“Over the past few years, Cork’s links to Europe have been reduced and there seems to be no progress on an American link. These are important issues for our public representatives before the election,” the Bishop of Cork and Ross stated.
On the issue of healthcare, he said the media’s has consistently drawn our attention to the issue of an overcrowded, understaffed healthcare system where elderly patients and those who are chronically ill are consigned to endless queues and trollies on corridors.
“This denies the dignity of the human person. I, like many more, have seen this during visits to hospitals.”
The Bishop also raised the issue of the treatment of refugees underlining that the vast majority of refugees who have experienced great hardship, violence and suffering are good and law-abiding people. But he admitted that “The refugee crisis is one which is threatening to destabilise governments across Europe.”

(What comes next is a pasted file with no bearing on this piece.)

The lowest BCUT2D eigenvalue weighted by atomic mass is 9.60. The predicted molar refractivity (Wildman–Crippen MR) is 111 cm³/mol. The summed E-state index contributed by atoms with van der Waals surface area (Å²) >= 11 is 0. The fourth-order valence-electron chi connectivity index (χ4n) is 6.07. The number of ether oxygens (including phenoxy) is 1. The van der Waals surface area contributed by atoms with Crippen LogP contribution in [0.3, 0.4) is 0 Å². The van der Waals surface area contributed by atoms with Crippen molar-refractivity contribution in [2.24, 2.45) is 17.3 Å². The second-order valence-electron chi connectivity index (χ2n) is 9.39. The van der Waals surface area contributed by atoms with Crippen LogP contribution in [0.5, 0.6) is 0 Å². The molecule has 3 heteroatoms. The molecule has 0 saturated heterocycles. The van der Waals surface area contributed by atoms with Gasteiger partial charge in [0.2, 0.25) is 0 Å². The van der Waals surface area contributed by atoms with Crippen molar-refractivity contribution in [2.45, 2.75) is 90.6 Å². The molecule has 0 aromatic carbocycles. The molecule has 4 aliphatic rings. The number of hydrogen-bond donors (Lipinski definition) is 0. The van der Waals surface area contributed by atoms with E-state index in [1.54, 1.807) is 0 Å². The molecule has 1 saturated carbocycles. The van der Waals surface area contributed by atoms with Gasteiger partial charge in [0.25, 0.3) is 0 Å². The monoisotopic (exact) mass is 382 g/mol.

He said refugees must respect the values, laws and traditions of the host countries. He called for Ireland and Europe to address the question as a matter of urgency while respecting the need to follow proper procedures and security checks.
For the faithful, the Bishop said the greatest issue for all of us is the dignity of the human person. “This covers poverty, unemployment, healthcare and it also covers life in the womb.”
Acknowledging that it is likely that there will be pressure to repeal the 8th Amendment after the election, Dr Buckley said the is likely to be frequent references in the debate to ‘fatal foetal abnormalities’.
But he described the word ‘fatal’ as “misleading” since “there is no medical evidence, none whatsoever, where a doctor can predict, with certainty, the lifespan of babies before they are born”.
He added that parents often say that the time they have with their baby, however short, is very precious.
“Pope Francis has asked us to support people in difficult situations with mercy and love, always recognising the unique dignity of every individual including the child in the womb.”
He also warned that the term ‘incompatible with life’, which is also used, is a hurtful phrase since it implies that a baby’s life is worthless.